I embarked on creating a second series of cards inspired by the DS game, but unfortunately, I had to cut that series short. Consequently, the project went dormant and almost disappeared from the internet until Flavor reached out to inquire about its status. In a gesture of love for Card Fighters, he kindly offered to host my website. I was incredibly grateful for his support, especially as I had become a full-time student without a job at that time.  As 2012 began, I felt that the project needed a facelift. During the summer, I took the initiative to redesign the cards, hoping that the community would contribute by providing artwork or allowing me to use their creations. Regrettably, there was no response from the community, but undeterred, I pressed on with the redesign.  Both the website and the cards received a fresh update in 2012. The new design gave the cards a revitalized appearance, but it still needed further improvements, which I discovered over the following years.
capcom examplesnk example

In October of 2017, a significant milestone was reached when I officially added a staff member to the project. After spending some time getting to know each other through Facebook, Raito joined the team and offered his valuable assistance by volunteering to put together the Spanish translation for the game.

Additionally, he played a crucial role in helping me identify and correct inconsistencies.With Raito's support, the project took a step forward, and we decided to release the 2.0 version under the rebranded name "Card Fighters Special." This change was made to move away from the project status and align it with SNK's updated games, where "Special" indicates an upgrade or enhanced edition.  Looking ahead, we have exciting plans to expand the game by introducing new characters from some of the newer games post-2001, providing us with a wide array of options. Our goal is to create a small expansion that includes around 60-90 new characters on each side, accompanied by fresh Action and Reaction cards.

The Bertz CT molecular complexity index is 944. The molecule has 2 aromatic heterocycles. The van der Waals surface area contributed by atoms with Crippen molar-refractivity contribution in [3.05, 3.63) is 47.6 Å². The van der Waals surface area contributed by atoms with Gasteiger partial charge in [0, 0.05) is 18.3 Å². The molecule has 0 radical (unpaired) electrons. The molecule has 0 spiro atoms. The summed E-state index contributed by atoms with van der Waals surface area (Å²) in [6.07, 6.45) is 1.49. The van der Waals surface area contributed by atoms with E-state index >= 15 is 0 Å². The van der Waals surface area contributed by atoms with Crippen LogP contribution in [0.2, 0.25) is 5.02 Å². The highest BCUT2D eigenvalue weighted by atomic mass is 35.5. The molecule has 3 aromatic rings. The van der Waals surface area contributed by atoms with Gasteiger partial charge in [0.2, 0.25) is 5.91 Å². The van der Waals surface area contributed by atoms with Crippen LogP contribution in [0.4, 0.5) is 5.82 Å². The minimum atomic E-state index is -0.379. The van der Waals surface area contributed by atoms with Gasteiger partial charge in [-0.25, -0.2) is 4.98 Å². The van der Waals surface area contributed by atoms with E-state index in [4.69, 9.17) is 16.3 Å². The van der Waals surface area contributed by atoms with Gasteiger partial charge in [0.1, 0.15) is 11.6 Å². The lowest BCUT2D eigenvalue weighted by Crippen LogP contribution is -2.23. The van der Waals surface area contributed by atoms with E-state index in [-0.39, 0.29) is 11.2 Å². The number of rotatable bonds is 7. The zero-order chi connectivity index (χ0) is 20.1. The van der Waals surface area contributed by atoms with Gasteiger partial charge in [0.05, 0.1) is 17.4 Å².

Furthermore, we are actively exploring the possibility of updating the game with new play mechanics in the future, enhancing the overall gaming experience for our dedicated community of fans. The journey of Card Fighters Special continues, fueled by passion and the love for this fantastic trading card game.

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This site is not affiliated with SNK or Capcom. All characters and artwork are copyright by their proper owners.
 I do not claim any copyrights on any of their intellectual properties within these pages. No money is being made from this project it has been all for educational purposes only.